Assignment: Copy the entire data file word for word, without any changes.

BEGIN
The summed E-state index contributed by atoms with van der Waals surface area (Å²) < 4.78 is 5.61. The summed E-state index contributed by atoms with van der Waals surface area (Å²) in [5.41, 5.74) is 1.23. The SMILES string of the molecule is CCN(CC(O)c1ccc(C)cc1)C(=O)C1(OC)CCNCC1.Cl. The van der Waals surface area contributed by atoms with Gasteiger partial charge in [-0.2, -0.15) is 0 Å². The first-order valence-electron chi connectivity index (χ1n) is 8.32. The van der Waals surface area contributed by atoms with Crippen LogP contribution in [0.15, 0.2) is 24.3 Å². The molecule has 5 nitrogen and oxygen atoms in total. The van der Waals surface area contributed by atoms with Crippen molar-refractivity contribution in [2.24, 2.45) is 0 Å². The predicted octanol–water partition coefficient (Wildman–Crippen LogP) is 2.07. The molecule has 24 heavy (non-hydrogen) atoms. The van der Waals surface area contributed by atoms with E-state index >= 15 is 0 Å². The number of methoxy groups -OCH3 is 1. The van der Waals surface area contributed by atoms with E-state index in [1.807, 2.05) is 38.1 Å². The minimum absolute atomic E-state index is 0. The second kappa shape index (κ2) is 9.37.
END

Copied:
The summed E-state index contributed by atoms with van der Waals surface area (Å²) < 4.78 is 5.61. The summed E-state index contributed by atoms with van der Waals surface area (Å²) in [5.41, 5.74) is 1.23. The SMILES string of the molecule is CCN(CC(O)c1ccc(C)cc1)C(=O)C1(OC)CCNCC1.Cl. The van der Waals surface area contributed by atoms with Gasteiger partial charge in [-0.2, -0.15) is 0 Å². The first-order valence-electron chi connectivity index (χ1n) is 8.32. The van der Waals surface area contributed by atoms with Crippen LogP contribution in [0.15, 0.2) is 24.3 Å². The molecule has 5 nitrogen and oxygen atoms in total. The van der Waals surface area contributed by atoms with Crippen molar-refractivity contribution in [2.24, 2.45) is 0 Å². The predicted octanol–water partition coefficient (Wildman–Crippen LogP) is 2.07. The molecule has 24 heavy (non-hydrogen) atoms. The van der Waals surface area contributed by atoms with E-state index >= 15 is 0 Å². The number of methoxy groups -OCH3 is 1. The van der Waals surface area contributed by atoms with E-state index in [1.807, 2.05) is 38.1 Å². The minimum absolute atomic E-state index is 0. The second kappa shape index (κ2) is 9.37.